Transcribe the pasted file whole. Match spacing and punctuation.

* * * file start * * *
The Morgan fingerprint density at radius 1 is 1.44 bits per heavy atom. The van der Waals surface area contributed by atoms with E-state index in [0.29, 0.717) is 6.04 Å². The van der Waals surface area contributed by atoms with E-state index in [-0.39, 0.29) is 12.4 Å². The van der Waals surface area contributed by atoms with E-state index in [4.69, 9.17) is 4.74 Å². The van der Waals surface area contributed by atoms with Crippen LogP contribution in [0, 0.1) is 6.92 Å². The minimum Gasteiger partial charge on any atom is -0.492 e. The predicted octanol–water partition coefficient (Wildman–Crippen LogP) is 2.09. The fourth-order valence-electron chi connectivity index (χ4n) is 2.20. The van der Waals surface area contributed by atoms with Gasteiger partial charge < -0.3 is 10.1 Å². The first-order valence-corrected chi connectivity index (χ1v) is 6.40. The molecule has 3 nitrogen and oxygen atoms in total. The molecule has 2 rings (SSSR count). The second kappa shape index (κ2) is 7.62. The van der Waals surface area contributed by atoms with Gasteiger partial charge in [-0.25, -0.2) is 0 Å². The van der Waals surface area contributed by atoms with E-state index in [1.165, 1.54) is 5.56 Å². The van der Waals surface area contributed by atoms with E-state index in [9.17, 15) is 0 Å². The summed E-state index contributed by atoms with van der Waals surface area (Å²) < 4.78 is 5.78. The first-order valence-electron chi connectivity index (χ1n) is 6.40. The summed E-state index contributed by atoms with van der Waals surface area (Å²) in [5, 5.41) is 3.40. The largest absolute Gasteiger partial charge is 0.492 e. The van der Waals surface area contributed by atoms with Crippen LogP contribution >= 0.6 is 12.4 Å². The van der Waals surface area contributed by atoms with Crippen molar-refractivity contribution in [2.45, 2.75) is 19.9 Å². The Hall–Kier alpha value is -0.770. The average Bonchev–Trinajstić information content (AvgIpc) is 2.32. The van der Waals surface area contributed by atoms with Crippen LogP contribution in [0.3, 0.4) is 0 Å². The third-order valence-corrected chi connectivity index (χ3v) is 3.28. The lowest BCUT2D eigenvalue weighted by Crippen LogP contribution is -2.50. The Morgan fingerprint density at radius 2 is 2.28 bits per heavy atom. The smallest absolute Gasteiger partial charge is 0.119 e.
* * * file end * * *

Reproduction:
The Morgan fingerprint density at radius 1 is 1.44 bits per heavy atom. The van der Waals surface area contributed by atoms with E-state index in [0.29, 0.717) is 6.04 Å². The van der Waals surface area contributed by atoms with E-state index in [-0.39, 0.29) is 12.4 Å². The van der Waals surface area contributed by atoms with E-state index in [4.69, 9.17) is 4.74 Å². The van der Waals surface area contributed by atoms with Crippen LogP contribution in [0, 0.1) is 6.92 Å². The minimum Gasteiger partial charge on any atom is -0.492 e. The predicted octanol–water partition coefficient (Wildman–Crippen LogP) is 2.09. The fourth-order valence-electron chi connectivity index (χ4n) is 2.20. The van der Waals surface area contributed by atoms with Gasteiger partial charge < -0.3 is 10.1 Å². The first-order valence-corrected chi connectivity index (χ1v) is 6.40. The molecule has 3 nitrogen and oxygen atoms in total. The molecule has 2 rings (SSSR count). The second kappa shape index (κ2) is 7.62. The van der Waals surface area contributed by atoms with Gasteiger partial charge in [-0.25, -0.2) is 0 Å². The van der Waals surface area contributed by atoms with E-state index in [1.165, 1.54) is 5.56 Å². The van der Waals surface area contributed by atoms with E-state index in [9.17, 15) is 0 Å². The summed E-state index contributed by atoms with van der Waals surface area (Å²) < 4.78 is 5.78. The first-order valence-electron chi connectivity index (χ1n) is 6.40. The summed E-state index contributed by atoms with van der Waals surface area (Å²) in [5, 5.41) is 3.40. The largest absolute Gasteiger partial charge is 0.492 e. The van der Waals surface area contributed by atoms with Crippen LogP contribution >= 0.6 is 12.4 Å². The van der Waals surface area contributed by atoms with Crippen molar-refractivity contribution in [2.45, 2.75) is 19.9 Å². The Hall–Kier alpha value is -0.770. The average Bonchev–Trinajstić information content (AvgIpc) is 2.32. The van der Waals surface area contributed by atoms with Crippen LogP contribution in [0.3, 0.4) is 0 Å². The third-order valence-corrected chi connectivity index (χ3v) is 3.28. The lowest BCUT2D eigenvalue weighted by Crippen LogP contribution is -2.50. The Morgan fingerprint density at radius 2 is 2.28 bits per heavy atom. The smallest absolute Gasteiger partial charge is 0.119 e.